A little sip is sure to warm you up this winter season | VailDaily.com

A little sip is sure to warm you up this winter season

Daily Staff Reports
Special to the Daily

If you like drinking fire then youll probably dig the new peppermint and cinnamon schnapps liqueur Ullr. Im not saying its hot and spicy, but if you have sinus problems before you drink it, chances are you wont after youve swallowed it. Or smelled it for that matter. Ullr is calling their concoction a Nordic libation even though it comes from Hood River Distillers in Oregon, and they can be forgiven for that because its part of a much bigger picture. Their marketing is clever, aimed at winter time revelry and praise for the titular Nordic snow god Ullr (Ooh-ler), its an appropriate product for ski resorts such as Vail and Beaver Creek. The bottle even has a prayer for snow printed on the label.As a shot, Ullr tastes much like a mixture of Rumplemintz and Goldschlager. The cinnamony aroma Ullr puts out is potent but adds to the taste of the shot as it goes down. The first one will knock you on your butt if youre not already sitting down. After that, well, youre on your own.Being such a volatile shooter, it might go down much more easily mixed with a hot beverage such as apple cider or hot chocolate. Unfortunately the sample bottle that was sent to us wasnt quite big enough to test out the many uses of Ullr.They did, however, have a few suggestion of their own on making some interesting drinks cold and hot using Ullr and other ingredients. Heres their recipe for a Burnt Sacrifice.Layer one part Ullr with 1⁄4 part blue Curacao and 1⁄2 part 151 rum. Light on fire. Make sure all flames are extinguished and glass is cool before tasting.For more information on Ullr or to get some more ideas for drinks go to http://www.hrdspirits.com. Charlie Owen, Arts & Entertainment writer

With a name that means hot chick in French, this wine really had to be good. And oh boy, was it good. This right bank red from the Bordeaux region really lives up to the grandeur of the female gender flavorful, deep and a little bit spicy. All of these are qualities that I would like to believe my gender possesses en mass.This is a red blend that is 70 percent merlot and 30 Sauvignon Franc the wine features darker fruit flavors such as plum, blackberries and blueberries. It was fermented in only about 5 percent oak, the rest of it was old oak. This wine is not only delicious, but when you bring it to a party you can show off your wine knowledge. Life in the Bordeaux region is centered around the river and even the wine is characterized by which side it grows on. Kenny Teague a wine distributor and self-described wine hunter at Beaver Liquors and 15-year-local and sommelier clued me in on some of the differences.Left bank reds are Cabernet Sauvignon driven, while right bank reds have Sauvignon Franc and Merlot in them, he said. Teague said, Ideally this wine would go with some sort of meat. He went on to say that whatever meat you pair it with it have a little bit of fat on it. I tried it with meat fondue – cooked in oil and it was delicious. It stood up to the flavors but wasn’t overpowering. Teague, also said that you couldn’t go wrong with a braised meat like a osso bucco, which will match the richness perfectly.At $10.99 a bottle while it lasts, I would strongly suggest you at least try it and that you might want to stock up for the winter. Jessica Slosberg, Daily Staff Writer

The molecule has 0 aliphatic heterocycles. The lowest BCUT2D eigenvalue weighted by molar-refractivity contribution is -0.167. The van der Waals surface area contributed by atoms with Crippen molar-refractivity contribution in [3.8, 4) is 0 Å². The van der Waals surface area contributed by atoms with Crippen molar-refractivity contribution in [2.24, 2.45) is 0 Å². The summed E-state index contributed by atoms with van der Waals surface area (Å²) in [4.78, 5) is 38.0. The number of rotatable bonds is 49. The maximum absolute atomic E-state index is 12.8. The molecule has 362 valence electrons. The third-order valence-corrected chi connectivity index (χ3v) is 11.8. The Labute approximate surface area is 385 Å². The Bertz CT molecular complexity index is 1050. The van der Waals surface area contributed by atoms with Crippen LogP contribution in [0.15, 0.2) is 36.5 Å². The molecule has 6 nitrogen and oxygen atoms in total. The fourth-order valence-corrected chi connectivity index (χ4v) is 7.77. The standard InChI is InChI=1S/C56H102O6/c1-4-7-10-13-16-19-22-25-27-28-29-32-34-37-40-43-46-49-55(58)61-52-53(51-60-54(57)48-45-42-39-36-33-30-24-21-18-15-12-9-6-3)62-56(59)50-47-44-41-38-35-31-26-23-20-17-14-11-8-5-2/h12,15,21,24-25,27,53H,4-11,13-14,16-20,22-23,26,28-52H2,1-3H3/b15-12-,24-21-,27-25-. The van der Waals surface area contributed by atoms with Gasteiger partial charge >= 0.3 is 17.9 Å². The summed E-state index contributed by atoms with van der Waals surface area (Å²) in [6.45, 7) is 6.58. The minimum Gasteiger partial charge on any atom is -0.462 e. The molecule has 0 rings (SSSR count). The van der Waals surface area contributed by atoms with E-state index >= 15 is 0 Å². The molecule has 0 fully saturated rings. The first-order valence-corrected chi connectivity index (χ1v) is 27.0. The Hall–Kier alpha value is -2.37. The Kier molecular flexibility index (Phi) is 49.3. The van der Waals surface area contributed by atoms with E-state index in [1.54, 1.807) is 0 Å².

Think back to a few months ago, when everywhere you turned Palisade peaches were stacked high. Concentrate even harder and see if you can remember biting into that perfect peach on a warm and sunny day – not the one that had been sitting on your counter for days, but the one that was almost directly off the tree, not too sweet with a perfect crisp taste too it. That is how Kenny Teague, wine hunter and distributor who works with Beaver Liquors, and 15 year-local-resident and sommelier described Gainey Vineyards limited selection 2006 Riesling. The wine, from the Santa Ynez Valley in Santa Barbara County, balances the sweet and refreshing.Teague suggested this wine because it will make a great addition to any holiday meal. Actually he rattled off an impressive list of foods that the wine would complement including sushi, thai food, holiday appetizers, holiday entrees and dessert.When you pair spicy food with a dry wine it sucks all the flavor out of the wine, he said. But this wine has enough sweetness to counteract that, but not so sweet you can’t pair it with the sweeter holiday fare like ham, sweet potatoes and turkey. The crispness of the wine refreshes your mouth. It has a kiss of sweetness but a little poke of acidity, Teague said.I must confess I drank it without pairing it with anything and it was good enough to enjoy a glass on a cold winter night – but warm cookies would have been a welcome and delicious addition.The wine is organic, not that it says so on the bottle, and has flavors of jasmine, honeysuckle, lime, pineapple, apricot and mineral. It was fermented entirely in stainless steal tanks. Jessica Slosberg, Daily Staff Writer

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